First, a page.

The juice is really delicious, for me it tastes a bit too sharp so I usually add an apple to soften a bit the flavor, but I know that lots of people drink it pure. It’s very rich in beneficial properties, first of all an anti-oxidant power among the highest in nature. It has a high content of flavonoids, which stimulate cell regeneration and also have a protective effect on the heart and arteries. It’s rich in minerals, especially potassium, and then phosphorus, sodium and iron, vitamin C and vitamins B and A. In ancient and popular cultures this fruit has always symbolized the abundance and fertility, and in fact it has aphrodisiac properties, stimulates the production of testosterone in men and thanks to the richness of estrogenic substances it contrasts the most common disorders related to menopause in women. It also has astringent, vermifuge and diuretic effects. For more detailed information go to see here and here.
Precondition to any preparation made from pomegranate is the infamous procedure of shelling the fruits. You have to provide yourself with stoic patience, especially in the case of the jam, that needs lots of fruits. I had gathered a lot and I found myself having to shell over 20 pomegranates! However, I found a procedure on the Internet that makes the procedure a little easier, you can find it at think link. Yesterday I also found another technique, a bit more rough, find the video here (it’s in italian, but the images explain everything). I tried and somehow it works! To extract the juice from the grains, that you can then immediately drink fresh or use for your jam, the best thing is to have a slow juicer or a simple juicer, otherwise you can press them through a potato masher. In both cases, be prepared to splash red throughout the kitchen like in a horror movie.

Coming back to what I was saying before, I should have post this recipe before, but I really didn’t have time! I prepared the jam in October, which is definitely the best month for pomegranates, but you can find them for the entire month of November and at early December. Well, I’m still preparing good juices with fruits freshly picked so the period is still very good.

// Pomegranate jam //

°° Ingredients °°

  • 8 pomegranates
  • 5 apples
  • grated zest of 1 orange or one drop of essential oil of orange
  • 50 grams of whole cane suga (don’t use the mascobado variety, the flavor is too strong)
  • 1 teaspoon of agar-agar in powder
Shell the pomegranates and juice them. Cut the apples into small pieces getting rid of the core but not of the skin (we need pectin!) and add them to the juice in a bowl with the sugar, letting all rest for the night. The next day, put everything in a pot, add the orange zest or a drop of essential oil and bring to boil leaving to cook over low flame and removing any foam that forms during cooking.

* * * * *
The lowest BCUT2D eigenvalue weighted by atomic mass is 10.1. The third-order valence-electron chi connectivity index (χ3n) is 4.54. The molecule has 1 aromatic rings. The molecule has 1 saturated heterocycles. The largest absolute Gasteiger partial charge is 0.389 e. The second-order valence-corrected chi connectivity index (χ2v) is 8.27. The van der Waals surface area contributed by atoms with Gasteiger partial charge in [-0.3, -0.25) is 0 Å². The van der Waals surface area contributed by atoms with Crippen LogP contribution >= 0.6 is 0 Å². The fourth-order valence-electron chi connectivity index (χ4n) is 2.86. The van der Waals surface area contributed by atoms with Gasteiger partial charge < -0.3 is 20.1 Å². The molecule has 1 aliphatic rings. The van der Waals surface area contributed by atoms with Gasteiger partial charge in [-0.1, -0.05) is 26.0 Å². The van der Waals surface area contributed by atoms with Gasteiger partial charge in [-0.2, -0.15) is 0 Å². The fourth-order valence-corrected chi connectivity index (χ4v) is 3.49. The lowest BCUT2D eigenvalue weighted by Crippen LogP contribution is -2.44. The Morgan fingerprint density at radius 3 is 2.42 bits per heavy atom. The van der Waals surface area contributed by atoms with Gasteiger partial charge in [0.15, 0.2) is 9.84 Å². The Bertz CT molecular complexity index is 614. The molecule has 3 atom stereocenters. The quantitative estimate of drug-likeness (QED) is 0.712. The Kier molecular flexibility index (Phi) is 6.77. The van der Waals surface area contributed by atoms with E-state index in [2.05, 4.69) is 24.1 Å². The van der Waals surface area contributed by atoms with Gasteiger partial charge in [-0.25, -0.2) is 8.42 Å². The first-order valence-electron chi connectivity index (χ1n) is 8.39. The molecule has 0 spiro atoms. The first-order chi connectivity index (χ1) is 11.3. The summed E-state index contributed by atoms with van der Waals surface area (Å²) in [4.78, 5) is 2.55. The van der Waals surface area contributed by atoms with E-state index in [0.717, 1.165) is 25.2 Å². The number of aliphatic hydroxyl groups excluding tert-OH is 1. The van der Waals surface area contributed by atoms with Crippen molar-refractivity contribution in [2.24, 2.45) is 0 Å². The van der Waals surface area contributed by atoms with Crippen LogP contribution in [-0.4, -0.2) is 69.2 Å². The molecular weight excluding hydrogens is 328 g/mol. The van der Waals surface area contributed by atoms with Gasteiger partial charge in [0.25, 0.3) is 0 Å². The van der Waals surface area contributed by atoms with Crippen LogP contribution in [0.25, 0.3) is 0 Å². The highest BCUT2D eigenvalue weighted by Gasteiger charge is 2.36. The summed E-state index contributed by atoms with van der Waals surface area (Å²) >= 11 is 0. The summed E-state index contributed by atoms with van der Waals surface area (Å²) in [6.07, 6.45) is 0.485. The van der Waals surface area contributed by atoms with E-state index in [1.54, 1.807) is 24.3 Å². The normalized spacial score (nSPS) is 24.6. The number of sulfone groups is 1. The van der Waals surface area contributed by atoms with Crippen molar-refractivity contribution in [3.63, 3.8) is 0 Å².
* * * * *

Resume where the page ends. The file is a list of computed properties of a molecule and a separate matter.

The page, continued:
When the apples are soft, turn off the heat and blend with a hand blender or pass everything with a masher. Turn on the fire again and continue to cook over low flame, stirring often. When you feel that everything becomes thick and you start to struggle in stirring, add the agar-agar, which you have dissolved in a little bit of water 15 minutes before. Continue 5 minutes more and then pot immediately in sterilized glass jars.
Close strongly the jars just filled and put them reversed on a wood plane, cover them with a dishcloth and store them only when they are completely cold. If the vacuum-technique is correctly done the cap will be retired in the inside direction, and if you press on it, it won’t move; if on the contrary it does the classic “click” of the open jars, re-boil the jam and pot again.

HOW TO STERILIZE THE JARS WITHOUT TAKING A LIFETIME? Go read it on the post about concord grape jam, it’s all there! Same is for the advice that I gave at the end of recipe regarding the conservation.

Kalamata olives and sunflower seed creamy sauce

I received an explicit request by two friends of Spazio Oxygene for new recipes in category Spreadable Things, since there are no more eggplants to make the babaganoush. I promised you friends, and here it is, a delightful new creamy sauce for your enjoyment, and of course for that of anyone who is reading and wants to try the recipe. Today I won’t dilate because I’m very busy, I go straight to the point … we talk about a veg tapenade with kalamata olives and sunflower seeds, it tastes quite strong, you can also make it more delicate avoiding ingredients such as balsamic vinegar and onion. I really like this version, just try and find the one that suits you. read more